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The Prevalence of Contact Allergies for Wound Dressings In Patients With Diabetic Foot Ulcers (PAID Study) (PAID)

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ClinicalTrials.gov Identifier: NCT04085705
Recruitment Status : Not yet recruiting
First Posted : September 11, 2019
Last Update Posted : September 11, 2019
Sponsor:
Information provided by (Responsible Party):
Birgitte Maessen, Rijnstate Hospital

Brief Summary:

Rationale: Foot ulcers among diabetics are common. The presence of a contact allergy limits the healing process. Contact allergies for wound dressings are common among patients with ulcers caused by venous insufficiency but less is known about contact allergies in diabetic patients with ulcers.

Objective: To determine the prevalence of contact allergies for wound dressings in patients with diabetic foot ulcers.

Study design: A prospective multicenter study.

Study population: Patients (n=139) with diabetic foot ulcers caused by type 1 or 2 diabetes mellitus treated at Rijnstate Hospital Arnhem, the Netherlands.

Main study parameters/endpoints: The primary study parameter is the presence of contact allergies for wound dressings.

Nature and extent of the burden and risks associated with participation, benefit and group relatedness: An allergy test is standard procedure at Rijnstate Hospital, there is no direct technique-related burden or risk for the patient. In addition, wound dressings can be adjusted in patients where a contact allergy is determined which will benefit the prognosis of these patients. The data of this study will give insight in the prevalence of contact allergies for wound dressings in patients with diabetic foot ulcers.


Condition or disease Intervention/treatment
Diabetic Foot Contact Allergy Diagnostic Test: PATCH test

  Show Detailed Description

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Study Type : Observational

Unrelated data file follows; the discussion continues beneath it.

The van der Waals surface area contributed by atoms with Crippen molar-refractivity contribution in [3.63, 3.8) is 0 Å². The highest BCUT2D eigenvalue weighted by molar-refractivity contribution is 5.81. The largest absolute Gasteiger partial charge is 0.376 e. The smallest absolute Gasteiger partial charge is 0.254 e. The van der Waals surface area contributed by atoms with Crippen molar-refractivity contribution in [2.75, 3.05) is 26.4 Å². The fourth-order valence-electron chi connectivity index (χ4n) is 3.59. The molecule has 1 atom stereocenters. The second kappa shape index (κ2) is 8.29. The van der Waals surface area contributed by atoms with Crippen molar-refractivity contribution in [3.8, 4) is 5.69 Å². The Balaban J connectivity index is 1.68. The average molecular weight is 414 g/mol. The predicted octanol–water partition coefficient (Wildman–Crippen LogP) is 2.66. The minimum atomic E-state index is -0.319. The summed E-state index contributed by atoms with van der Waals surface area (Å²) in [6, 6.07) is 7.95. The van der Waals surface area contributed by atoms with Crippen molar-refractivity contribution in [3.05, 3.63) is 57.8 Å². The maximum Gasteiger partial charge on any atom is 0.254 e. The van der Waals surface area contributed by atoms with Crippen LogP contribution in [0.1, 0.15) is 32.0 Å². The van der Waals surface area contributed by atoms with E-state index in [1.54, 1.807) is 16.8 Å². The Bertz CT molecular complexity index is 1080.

Estimated Enrollment : 139 participants
Observational Model: Cohort
Time Perspective: Prospective
Official Title: The Prevalence of Contact Allergies for Wound Dressings In Patients With Diabetic Foot Ulcers
Estimated Study Start Date : September 2019
Estimated Primary Completion Date : December 2021
Estimated Study Completion Date : December 2021

Resource links provided by the National Library of Medicine


Group/Cohort Intervention/treatment
Patients with diabetic foot ulcers
All patients with diabetic foot ulcers will undergo a PATCH test to determine the prevalence of contact allergies against wound dressings.
Diagnostic Test: PATCH test
The PATCH test is a method used to determine whether a specific substance causes allergic inflammation of a patient's skin, in this case contact allergy for wound dressings. Two days after PATCH test is applied, the patches are removed. The next day, the presence of a contact allergy is determined.




Primary Outcome Measures :
  1. Presence of contact allergy for wound dressings [ Time Frame: 3 days after application of PATCH test ]
    The presence of contact allergy for wound dressings


Secondary Outcome Measures :
  1. Presence of eczema [ Time Frame: Collected at baseline ]
    Presence of eczema/dermatitis